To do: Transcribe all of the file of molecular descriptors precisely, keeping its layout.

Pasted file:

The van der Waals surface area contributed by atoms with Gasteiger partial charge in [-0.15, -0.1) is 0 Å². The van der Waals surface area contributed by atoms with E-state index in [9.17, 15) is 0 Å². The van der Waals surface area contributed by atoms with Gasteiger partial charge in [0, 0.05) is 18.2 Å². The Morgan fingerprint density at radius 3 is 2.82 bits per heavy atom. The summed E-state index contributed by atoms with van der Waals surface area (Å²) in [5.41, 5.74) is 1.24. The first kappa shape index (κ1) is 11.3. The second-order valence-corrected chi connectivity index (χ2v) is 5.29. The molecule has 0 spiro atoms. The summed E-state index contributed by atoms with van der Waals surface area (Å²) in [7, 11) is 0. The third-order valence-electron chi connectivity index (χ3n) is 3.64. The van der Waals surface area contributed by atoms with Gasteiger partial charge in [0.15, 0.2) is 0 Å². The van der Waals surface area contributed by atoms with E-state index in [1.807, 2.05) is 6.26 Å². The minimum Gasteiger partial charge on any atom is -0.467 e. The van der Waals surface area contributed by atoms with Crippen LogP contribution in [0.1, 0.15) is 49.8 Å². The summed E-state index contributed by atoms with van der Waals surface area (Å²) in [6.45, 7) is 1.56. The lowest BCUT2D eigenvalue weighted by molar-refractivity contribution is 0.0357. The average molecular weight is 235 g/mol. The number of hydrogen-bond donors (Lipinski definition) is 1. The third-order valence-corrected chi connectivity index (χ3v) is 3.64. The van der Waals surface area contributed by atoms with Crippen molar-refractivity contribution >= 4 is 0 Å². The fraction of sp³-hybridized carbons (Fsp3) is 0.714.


The van der Waals surface area contributed by atoms with Gasteiger partial charge in [-0.15, -0.1) is 0 Å². The van der Waals surface area contributed by atoms with E-state index in [9.17, 15) is 0 Å². The van der Waals surface area contributed by atoms with Gasteiger partial charge in [0, 0.05) is 18.2 Å². The Morgan fingerprint density at radius 3 is 2.82 bits per heavy atom. The summed E-state index contributed by atoms with van der Waals surface area (Å²) in [5.41, 5.74) is 1.24. The first kappa shape index (κ1) is 11.3. The second-order valence-corrected chi connectivity index (χ2v) is 5.29. The molecule has 0 spiro atoms. The summed E-state index contributed by atoms with van der Waals surface area (Å²) in [7, 11) is 0. The third-order valence-electron chi connectivity index (χ3n) is 3.64. The van der Waals surface area contributed by atoms with Gasteiger partial charge in [0.15, 0.2) is 0 Å². The van der Waals surface area contributed by atoms with E-state index in [1.807, 2.05) is 6.26 Å². The minimum Gasteiger partial charge on any atom is -0.467 e. The van der Waals surface area contributed by atoms with Crippen LogP contribution in [0.1, 0.15) is 49.8 Å². The summed E-state index contributed by atoms with van der Waals surface area (Å²) in [6.45, 7) is 1.56. The lowest BCUT2D eigenvalue weighted by molar-refractivity contribution is 0.0357. The average molecular weight is 235 g/mol. The number of hydrogen-bond donors (Lipinski definition) is 1. The third-order valence-corrected chi connectivity index (χ3v) is 3.64. The van der Waals surface area contributed by atoms with Crippen molar-refractivity contribution >= 4 is 0 Å². The fraction of sp³-hybridized carbons (Fsp3) is 0.714.